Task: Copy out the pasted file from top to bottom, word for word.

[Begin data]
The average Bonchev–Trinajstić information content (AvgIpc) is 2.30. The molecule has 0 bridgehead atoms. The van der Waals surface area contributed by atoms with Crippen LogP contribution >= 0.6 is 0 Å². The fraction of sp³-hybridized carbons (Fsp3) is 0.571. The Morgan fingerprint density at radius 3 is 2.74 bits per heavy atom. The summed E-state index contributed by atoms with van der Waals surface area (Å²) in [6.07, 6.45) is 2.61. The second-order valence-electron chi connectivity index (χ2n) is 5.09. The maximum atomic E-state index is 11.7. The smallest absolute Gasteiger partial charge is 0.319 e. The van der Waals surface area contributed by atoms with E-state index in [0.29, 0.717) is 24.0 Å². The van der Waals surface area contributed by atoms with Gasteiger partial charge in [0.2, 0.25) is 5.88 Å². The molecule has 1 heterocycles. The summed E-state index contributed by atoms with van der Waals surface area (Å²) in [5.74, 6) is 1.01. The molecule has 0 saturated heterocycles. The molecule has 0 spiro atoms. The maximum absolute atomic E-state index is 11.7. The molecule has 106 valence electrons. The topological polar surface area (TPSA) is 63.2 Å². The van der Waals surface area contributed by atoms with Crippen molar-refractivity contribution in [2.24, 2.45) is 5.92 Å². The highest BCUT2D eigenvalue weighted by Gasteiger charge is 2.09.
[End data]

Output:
The average Bonchev–Trinajstić information content (AvgIpc) is 2.30. The molecule has 0 bridgehead atoms. The van der Waals surface area contributed by atoms with Crippen LogP contribution >= 0.6 is 0 Å². The fraction of sp³-hybridized carbons (Fsp3) is 0.571. The Morgan fingerprint density at radius 3 is 2.74 bits per heavy atom. The summed E-state index contributed by atoms with van der Waals surface area (Å²) in [6.07, 6.45) is 2.61. The second-order valence-electron chi connectivity index (χ2n) is 5.09. The maximum atomic E-state index is 11.7. The smallest absolute Gasteiger partial charge is 0.319 e. The van der Waals surface area contributed by atoms with E-state index in [0.29, 0.717) is 24.0 Å². The van der Waals surface area contributed by atoms with Gasteiger partial charge in [0.2, 0.25) is 5.88 Å². The molecule has 1 heterocycles. The summed E-state index contributed by atoms with van der Waals surface area (Å²) in [5.74, 6) is 1.01. The molecule has 0 saturated heterocycles. The molecule has 0 spiro atoms. The maximum absolute atomic E-state index is 11.7. The molecule has 106 valence electrons. The topological polar surface area (TPSA) is 63.2 Å². The van der Waals surface area contributed by atoms with Crippen molar-refractivity contribution in [2.24, 2.45) is 5.92 Å². The highest BCUT2D eigenvalue weighted by Gasteiger charge is 2.09.